June 12, 2016
2608 DENMARK (Hovedstaden) - Christiansborg Palace
Located on the islet of Slotsholmen in central Copenhagen, Christiansborg Palace is the seat of the Danish Parliament, the Danish Prime Minister's Office and the Supreme Court of Denmark. Also, several parts of the palace are used by the Danish monarch, including the Royal Reception Rooms, the Palace Chapel and the Royal Stables. Thus it is the only building in the world that houses all three of a country's branches of government.
The present building, the third with this name, is the last in a series of castles and palaces constructed on the same site. The first was Absalon's Castle, built in 1167 by Bishop Absalon of Roskilde. It was frequently under attack, and in 1369, following a conflict with king Valdemar IV of Denmark, the Hanseatic League sent 40 stonemasons to demolish the castle stone by stone. During the years after that, the ruins were covered with earthworks, on which a new stronghold, Copenhagen Castle, was built.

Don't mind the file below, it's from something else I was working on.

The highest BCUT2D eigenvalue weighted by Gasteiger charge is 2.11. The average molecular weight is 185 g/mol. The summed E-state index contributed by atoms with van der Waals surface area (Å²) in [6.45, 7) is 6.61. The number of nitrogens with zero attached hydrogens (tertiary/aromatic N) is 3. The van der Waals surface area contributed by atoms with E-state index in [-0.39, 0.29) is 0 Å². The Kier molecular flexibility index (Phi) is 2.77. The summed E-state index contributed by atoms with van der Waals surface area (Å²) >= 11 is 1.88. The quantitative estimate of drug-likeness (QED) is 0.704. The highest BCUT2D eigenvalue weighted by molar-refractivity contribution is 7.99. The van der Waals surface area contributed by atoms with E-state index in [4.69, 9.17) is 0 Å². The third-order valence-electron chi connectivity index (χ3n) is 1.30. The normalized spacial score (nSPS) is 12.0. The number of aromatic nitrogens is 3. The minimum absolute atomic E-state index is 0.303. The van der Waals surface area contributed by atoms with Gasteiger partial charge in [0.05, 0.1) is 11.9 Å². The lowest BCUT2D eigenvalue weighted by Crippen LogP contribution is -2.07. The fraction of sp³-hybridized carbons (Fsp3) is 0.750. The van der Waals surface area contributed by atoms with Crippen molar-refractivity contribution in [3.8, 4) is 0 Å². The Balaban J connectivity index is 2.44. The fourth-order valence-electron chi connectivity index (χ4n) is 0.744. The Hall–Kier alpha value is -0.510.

In 1417 the castle was occupied by the king, and in the middle of the 15th century it became the principal residence of the Danish kings and the centre of government. In the 18th century King Christian VI commissioned architect Elias David Häusser to build the first Christiansborg Palace, which was erected between 1733 and 1745, being the largest palace in Europe at the time. The palace and church were ruined by a fire in 1794, but the showgrounds were saved.
The architect Christian Frederik Hansen started building the second Christiansborg in 1803 in a French Empire style. The palace was finished in 1828, but King Frederick VI had decided he didn't want to live there. Frederick VII was the only monarch to live in the palace, between 1852-1863. The second Christiansborg burned down in 1884. Saved were the showgrounds and Hansen's chapel. The third (and current) Christiansborg was built between 1907 and 1928 after the plans of Thorvald Jørgensen.
The palace was to contain premises for the royal family, the legislature and the judiciary, and was built in Neo-baroque style in reinforced concrete with granite-covered facades. Fragments from C.F. Hansen's palace were preserved in the north facade. The original roof was tiled, but after a national collection, the tiles were replaced with copper in 1937-1938. A weather vane with two crowns was later added to the tower, and at 106 meters became the tallest tower in the city.
About the stamp
The stamp is part of a set of four definitive postage stamps, depicting Queen Margrethe II, about which I wrote here.
Christiansborg Palace - Wikipedia
Sender: Krystyna Betiuk (direct swap)
Sent from Copenhagen (Capital Region / Denmark), on 05.06.2016
Photo: Yen Beat